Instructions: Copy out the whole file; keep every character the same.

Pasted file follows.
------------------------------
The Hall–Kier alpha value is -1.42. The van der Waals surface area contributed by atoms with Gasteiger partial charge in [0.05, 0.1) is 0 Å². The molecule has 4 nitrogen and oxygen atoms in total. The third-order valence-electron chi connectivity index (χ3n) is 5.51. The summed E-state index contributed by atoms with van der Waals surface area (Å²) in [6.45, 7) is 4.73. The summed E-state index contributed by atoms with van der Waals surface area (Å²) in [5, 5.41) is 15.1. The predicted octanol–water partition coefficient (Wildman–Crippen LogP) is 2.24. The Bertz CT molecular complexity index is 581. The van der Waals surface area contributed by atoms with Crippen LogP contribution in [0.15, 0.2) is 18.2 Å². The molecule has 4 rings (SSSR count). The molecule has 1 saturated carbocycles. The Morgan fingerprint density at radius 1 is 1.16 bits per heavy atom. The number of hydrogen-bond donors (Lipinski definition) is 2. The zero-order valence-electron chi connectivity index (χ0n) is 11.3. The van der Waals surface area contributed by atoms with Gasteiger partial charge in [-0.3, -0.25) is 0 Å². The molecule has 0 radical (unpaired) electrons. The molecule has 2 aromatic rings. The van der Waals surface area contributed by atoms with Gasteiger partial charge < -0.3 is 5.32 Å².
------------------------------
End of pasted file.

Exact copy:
The Hall–Kier alpha value is -1.42. The van der Waals surface area contributed by atoms with Gasteiger partial charge in [0.05, 0.1) is 0 Å². The molecule has 4 nitrogen and oxygen atoms in total. The third-order valence-electron chi connectivity index (χ3n) is 5.51. The summed E-state index contributed by atoms with van der Waals surface area (Å²) in [6.45, 7) is 4.73. The summed E-state index contributed by atoms with van der Waals surface area (Å²) in [5, 5.41) is 15.1. The predicted octanol–water partition coefficient (Wildman–Crippen LogP) is 2.24. The Bertz CT molecular complexity index is 581. The van der Waals surface area contributed by atoms with Crippen LogP contribution in [0.15, 0.2) is 18.2 Å². The molecule has 4 rings (SSSR count). The molecule has 1 saturated carbocycles. The Morgan fingerprint density at radius 1 is 1.16 bits per heavy atom. The number of hydrogen-bond donors (Lipinski definition) is 2. The zero-order valence-electron chi connectivity index (χ0n) is 11.3. The van der Waals surface area contributed by atoms with Gasteiger partial charge in [-0.3, -0.25) is 0 Å². The molecule has 0 radical (unpaired) electrons. The molecule has 2 aromatic rings. The van der Waals surface area contributed by atoms with Gasteiger partial charge < -0.3 is 5.32 Å².